South Dakota has struck gold twice.
The state made the Fox News list for top 10 worldwide destinations to see wildlife because of the bison, bighorn sheep, elk and mountain goats in Custer State Park. The list, posted this week, puts South Dakota in company with Africa, Alaska and the Amazon Valley among the best havens to see animals.
The state scored a second honor when Fox News named the Mickelson Trail in the Black Hills as the seventh-best bicycle ride in the world.
Fox News in New York did not return a phone message to explain the lists. But state officials sensed something afoot when a correspondent requested video to go with a travel report.
“I’ve always thought Custer was one of the top places to view wildlife in the U.S. But when you look at the context of the world, that really is impressive,” said Doug Hofer, South Dakota director of state parks.
Fox notes the sloth and mantled howler monkey in calling Costa Rica the top destination and cites the Amazon’s river dolphins and whales swimming in for lunch off Antarctica.
Wildlife sightings common at Custer
Custer can’t match the exotic species, but it offers a high concentration of sightings, Hofer said.
“You can see more wildlife in the time you’re here than you can hope to see just about anywhere. We kind of take it for granted, but I don’t think the ranking is exaggerated,” he said.
The free splash in the news becomes an instant tool for the state tourism department, which spends $6 million a year to promote South Dakota’s scenery, wildlife and recreation. Wanda Goodman, deputy secretary of tourism, said the ratings were not a total surprise, because the buffalo roundup at Custer Park gives the state international press each fall.
“So no, not in that sense. But yes, we don’t expect to be part of such a prestigious list,” she said.
Goodman is part of a team of three on their way to Chicago next week on a promotional tour previously planned but now conveniently timed with the Fox ratings.
“We’ll be speaking with the Chicago Tribune and the Sun Times. To bring this ranking with us and say, ‘Look at this,’ it shines a bright light on the state,” she said.
Tourism is South Dakota’s second-biggest industry, after agriculture, with 8 million visitors a year. Custer State Park, 30 miles south of Rapid City, is no secret to the biggest group of them. It draws 1.8 million people a year, almost double the total at Lewis and Clark Recreation Area, which is second with about 1 million a year.
Custer State Park opened in 1919 as a result of Gov. Peter Norbeck’s effort to create a sanctuary for wildlife. President Calvin Coolidge liked the park well enough to make it his summer home and use it as the stage, in 1927, to announce he would not seek re-election in 1928. Fox News correspondent Kasey Austin liked it well enough to praise its “burly, brawny bison ... and peeking, passive prairie dog.” Austin also notes the begging burro, an outsider once brought in to haul visitors to the top of Harney Peak, then invited to stay after the rides ceased.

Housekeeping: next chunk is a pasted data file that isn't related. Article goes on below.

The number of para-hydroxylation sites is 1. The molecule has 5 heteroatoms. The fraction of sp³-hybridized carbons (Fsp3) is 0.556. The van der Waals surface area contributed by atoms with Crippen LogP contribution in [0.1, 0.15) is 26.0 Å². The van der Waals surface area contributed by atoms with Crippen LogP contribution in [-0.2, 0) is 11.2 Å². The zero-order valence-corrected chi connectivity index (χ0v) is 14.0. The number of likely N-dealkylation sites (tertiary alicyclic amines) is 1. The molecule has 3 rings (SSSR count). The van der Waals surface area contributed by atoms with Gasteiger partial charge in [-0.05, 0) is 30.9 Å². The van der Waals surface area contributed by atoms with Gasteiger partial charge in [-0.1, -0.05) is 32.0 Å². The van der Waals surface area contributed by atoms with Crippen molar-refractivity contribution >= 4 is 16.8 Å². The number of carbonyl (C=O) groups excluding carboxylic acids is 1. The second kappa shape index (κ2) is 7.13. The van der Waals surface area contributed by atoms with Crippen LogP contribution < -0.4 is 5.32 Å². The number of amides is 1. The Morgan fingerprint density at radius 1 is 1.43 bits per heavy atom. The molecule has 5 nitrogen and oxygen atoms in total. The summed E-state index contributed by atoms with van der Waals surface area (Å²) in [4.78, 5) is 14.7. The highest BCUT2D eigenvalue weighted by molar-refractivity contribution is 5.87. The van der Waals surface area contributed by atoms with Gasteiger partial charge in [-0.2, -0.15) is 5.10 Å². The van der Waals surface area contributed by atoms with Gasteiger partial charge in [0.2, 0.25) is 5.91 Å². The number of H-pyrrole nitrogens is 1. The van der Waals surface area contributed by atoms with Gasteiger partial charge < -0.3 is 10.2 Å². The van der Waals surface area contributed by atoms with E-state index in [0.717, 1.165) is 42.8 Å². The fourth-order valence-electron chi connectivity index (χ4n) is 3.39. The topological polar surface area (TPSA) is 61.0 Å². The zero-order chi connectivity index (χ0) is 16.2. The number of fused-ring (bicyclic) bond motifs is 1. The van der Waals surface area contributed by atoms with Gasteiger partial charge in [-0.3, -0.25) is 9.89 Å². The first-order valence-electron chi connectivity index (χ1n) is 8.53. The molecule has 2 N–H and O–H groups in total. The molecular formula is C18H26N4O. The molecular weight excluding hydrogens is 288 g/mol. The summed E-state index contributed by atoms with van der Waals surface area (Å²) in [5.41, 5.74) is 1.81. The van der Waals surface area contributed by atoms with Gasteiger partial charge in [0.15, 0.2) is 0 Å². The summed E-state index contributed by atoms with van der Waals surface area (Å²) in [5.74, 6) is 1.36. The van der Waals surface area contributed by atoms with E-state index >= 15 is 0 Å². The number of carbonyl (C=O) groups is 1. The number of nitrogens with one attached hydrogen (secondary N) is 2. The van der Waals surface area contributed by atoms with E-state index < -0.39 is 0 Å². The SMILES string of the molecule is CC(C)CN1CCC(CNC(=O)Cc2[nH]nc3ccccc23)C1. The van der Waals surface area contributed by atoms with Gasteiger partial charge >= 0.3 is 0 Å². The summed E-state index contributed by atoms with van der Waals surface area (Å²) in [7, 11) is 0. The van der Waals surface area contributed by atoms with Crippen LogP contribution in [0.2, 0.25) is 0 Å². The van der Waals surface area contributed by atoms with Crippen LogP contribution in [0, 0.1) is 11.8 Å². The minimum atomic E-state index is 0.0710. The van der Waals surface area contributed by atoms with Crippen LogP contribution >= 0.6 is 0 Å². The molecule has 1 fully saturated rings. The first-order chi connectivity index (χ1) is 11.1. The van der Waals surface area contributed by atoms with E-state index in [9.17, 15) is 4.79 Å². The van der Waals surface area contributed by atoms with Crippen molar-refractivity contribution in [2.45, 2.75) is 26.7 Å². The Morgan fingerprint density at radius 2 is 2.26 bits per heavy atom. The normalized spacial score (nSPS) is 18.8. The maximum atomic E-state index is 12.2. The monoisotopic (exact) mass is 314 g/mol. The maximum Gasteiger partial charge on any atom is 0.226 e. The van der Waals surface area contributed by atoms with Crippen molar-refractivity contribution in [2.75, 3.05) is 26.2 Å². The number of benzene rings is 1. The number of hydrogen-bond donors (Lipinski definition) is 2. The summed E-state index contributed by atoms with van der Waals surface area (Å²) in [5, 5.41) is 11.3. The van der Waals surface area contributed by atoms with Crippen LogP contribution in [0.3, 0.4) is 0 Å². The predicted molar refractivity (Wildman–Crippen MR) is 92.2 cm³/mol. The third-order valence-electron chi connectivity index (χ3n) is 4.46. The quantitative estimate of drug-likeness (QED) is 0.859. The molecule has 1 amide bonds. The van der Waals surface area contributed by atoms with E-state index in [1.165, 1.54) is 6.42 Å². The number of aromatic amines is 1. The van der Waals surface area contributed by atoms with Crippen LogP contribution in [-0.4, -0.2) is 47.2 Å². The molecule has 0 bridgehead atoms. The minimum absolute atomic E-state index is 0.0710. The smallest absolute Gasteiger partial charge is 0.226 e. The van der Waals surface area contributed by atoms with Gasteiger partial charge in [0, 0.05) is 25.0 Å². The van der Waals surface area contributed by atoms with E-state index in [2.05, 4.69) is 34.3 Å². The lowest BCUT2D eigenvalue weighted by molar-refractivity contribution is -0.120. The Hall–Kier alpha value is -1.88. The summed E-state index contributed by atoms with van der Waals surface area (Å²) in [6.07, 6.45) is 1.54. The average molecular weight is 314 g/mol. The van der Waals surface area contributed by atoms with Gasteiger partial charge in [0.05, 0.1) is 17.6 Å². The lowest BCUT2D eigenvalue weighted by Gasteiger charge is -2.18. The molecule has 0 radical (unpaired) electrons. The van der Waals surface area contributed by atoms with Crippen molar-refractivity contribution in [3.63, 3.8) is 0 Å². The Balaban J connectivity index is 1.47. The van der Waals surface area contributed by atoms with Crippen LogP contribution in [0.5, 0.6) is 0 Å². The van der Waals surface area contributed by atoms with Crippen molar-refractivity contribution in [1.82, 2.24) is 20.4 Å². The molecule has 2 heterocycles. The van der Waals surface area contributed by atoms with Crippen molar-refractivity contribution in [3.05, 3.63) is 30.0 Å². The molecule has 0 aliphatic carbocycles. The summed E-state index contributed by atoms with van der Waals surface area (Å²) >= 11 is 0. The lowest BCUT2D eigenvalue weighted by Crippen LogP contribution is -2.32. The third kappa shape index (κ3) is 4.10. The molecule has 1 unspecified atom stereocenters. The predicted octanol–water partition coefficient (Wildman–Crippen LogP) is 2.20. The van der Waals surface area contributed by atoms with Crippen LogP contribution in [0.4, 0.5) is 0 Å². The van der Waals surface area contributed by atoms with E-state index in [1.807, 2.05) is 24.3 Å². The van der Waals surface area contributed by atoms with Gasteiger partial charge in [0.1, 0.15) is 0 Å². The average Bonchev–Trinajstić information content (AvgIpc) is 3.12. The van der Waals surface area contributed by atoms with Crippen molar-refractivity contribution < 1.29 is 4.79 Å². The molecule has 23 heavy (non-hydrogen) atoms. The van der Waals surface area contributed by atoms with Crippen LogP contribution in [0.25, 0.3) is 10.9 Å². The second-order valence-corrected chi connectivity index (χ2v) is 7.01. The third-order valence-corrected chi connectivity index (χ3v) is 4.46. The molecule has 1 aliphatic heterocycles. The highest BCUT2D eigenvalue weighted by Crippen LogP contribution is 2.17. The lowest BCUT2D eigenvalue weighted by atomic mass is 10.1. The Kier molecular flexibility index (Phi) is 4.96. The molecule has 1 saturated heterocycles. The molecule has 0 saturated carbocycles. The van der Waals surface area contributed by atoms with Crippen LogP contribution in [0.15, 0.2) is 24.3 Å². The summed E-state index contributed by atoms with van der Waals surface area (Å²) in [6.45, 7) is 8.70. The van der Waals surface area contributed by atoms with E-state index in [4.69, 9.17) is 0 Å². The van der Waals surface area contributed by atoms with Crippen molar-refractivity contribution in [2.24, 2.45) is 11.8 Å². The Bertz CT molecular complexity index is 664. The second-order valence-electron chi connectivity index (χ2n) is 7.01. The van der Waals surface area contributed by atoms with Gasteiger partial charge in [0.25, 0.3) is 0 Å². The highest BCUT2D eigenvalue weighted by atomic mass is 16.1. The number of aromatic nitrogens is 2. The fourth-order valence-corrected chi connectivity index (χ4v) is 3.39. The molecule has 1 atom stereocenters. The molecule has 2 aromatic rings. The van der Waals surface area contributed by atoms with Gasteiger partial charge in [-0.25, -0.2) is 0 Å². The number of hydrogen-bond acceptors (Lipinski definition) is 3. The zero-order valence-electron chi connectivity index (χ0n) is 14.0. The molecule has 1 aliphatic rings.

Mickelson Trail may add 18-mile spur
The Mickelson Trail opened in 1998. It runs 114 miles along an old Burlington Northern rail bed from Deadwood to Edgemont on a route that includes forest, valley and prairie while crossing 100 old train bridges and passing through three tunnels. The Legislature is considering a proposal to support construction of an 18-mile spur starting at Hill City to connect the trail with Mount Rushmore. That would cost about $8 million, Hofer said. The hope is secure $500,000 in state money, to raise $2 million in donations and seek grants for the rest.
World travelers with local roots said the Fox ratings put South Dakota in heady company.
Dylan West, 21, a senior at Augustana College, spent a month of interim study last year at another site on the Fox list, the Galapagos Islands off the Pacific coast of Ecuador. West swam with the jelly-fish and saw sea lions, sharks, penguins and Lonesome George, a 150-year-old tortoise. He’s also been to Custer State Park, which he calls “beautiful in its own sense, and right in your own backyard.”
Andy Bliss, 33, has made a living in two places on the Fox list. He’s been to Antarctica four times and now lives in Fairbanks, Alaska. Bliss is a 1997 graduate of Lincoln High School who earned degrees at the University of Chicago and Cal-Berkeley. He studies glaciers for a living. To him, the Taylor Valley of Antarctica is the most beautiful place in the world with its stark tans and browns set against white ice and a white sky. Alaska also is impressive. A bus trip for him to Denali, also known as Mount McKinley or “The High One,” resulted in the immediate sighting of 10 grizzly bears and an emotional response. “The word might be fear rather than amazement,” he said.
South Dakota offers a remarkable stretch from the Badlands west to the Black Hills and Custer State Park, he said. The Badlands, lacking trees to provide a sense of pictoral scale, resemble Antarctica to him. Custer is part of “that whole wonder of things,” he said. “All of South Dakota has a certain aesthetic that is beautiful in some way.”